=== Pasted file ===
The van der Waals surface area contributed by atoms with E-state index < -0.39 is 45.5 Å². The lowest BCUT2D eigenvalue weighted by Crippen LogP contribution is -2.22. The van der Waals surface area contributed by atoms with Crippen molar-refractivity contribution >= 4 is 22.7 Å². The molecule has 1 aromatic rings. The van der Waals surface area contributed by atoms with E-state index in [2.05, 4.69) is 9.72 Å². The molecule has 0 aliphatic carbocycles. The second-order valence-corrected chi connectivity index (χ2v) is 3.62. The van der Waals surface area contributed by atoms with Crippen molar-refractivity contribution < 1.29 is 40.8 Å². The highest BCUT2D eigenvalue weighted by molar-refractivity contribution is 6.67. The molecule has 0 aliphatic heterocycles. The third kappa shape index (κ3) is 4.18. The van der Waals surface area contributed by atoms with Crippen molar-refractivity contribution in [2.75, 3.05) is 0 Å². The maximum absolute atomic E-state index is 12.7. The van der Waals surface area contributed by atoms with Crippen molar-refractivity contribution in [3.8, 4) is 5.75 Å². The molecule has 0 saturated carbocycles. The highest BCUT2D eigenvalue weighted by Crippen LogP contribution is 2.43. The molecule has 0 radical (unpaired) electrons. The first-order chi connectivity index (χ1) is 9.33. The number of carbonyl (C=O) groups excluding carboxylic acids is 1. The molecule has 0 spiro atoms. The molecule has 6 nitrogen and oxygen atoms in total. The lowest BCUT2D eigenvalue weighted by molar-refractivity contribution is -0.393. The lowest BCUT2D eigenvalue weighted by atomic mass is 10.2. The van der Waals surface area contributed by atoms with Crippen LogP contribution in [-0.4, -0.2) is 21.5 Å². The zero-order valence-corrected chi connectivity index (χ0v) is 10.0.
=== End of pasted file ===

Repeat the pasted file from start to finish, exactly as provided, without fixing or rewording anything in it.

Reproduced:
The van der Waals surface area contributed by atoms with E-state index < -0.39 is 45.5 Å². The lowest BCUT2D eigenvalue weighted by Crippen LogP contribution is -2.22. The van der Waals surface area contributed by atoms with Crippen molar-refractivity contribution >= 4 is 22.7 Å². The molecule has 1 aromatic rings. The van der Waals surface area contributed by atoms with E-state index in [2.05, 4.69) is 9.72 Å². The molecule has 0 aliphatic carbocycles. The second-order valence-corrected chi connectivity index (χ2v) is 3.62. The van der Waals surface area contributed by atoms with Crippen molar-refractivity contribution < 1.29 is 40.8 Å². The highest BCUT2D eigenvalue weighted by molar-refractivity contribution is 6.67. The molecule has 0 aliphatic heterocycles. The third kappa shape index (κ3) is 4.18. The van der Waals surface area contributed by atoms with Crippen molar-refractivity contribution in [2.75, 3.05) is 0 Å². The maximum absolute atomic E-state index is 12.7. The van der Waals surface area contributed by atoms with Crippen molar-refractivity contribution in [3.8, 4) is 5.75 Å². The molecule has 0 saturated carbocycles. The highest BCUT2D eigenvalue weighted by Crippen LogP contribution is 2.43. The molecule has 0 radical (unpaired) electrons. The first-order chi connectivity index (χ1) is 9.33. The number of carbonyl (C=O) groups excluding carboxylic acids is 1. The molecule has 0 spiro atoms. The molecule has 6 nitrogen and oxygen atoms in total. The lowest BCUT2D eigenvalue weighted by molar-refractivity contribution is -0.393. The lowest BCUT2D eigenvalue weighted by atomic mass is 10.2. The van der Waals surface area contributed by atoms with Crippen LogP contribution in [-0.4, -0.2) is 21.5 Å². The zero-order valence-corrected chi connectivity index (χ0v) is 10.0.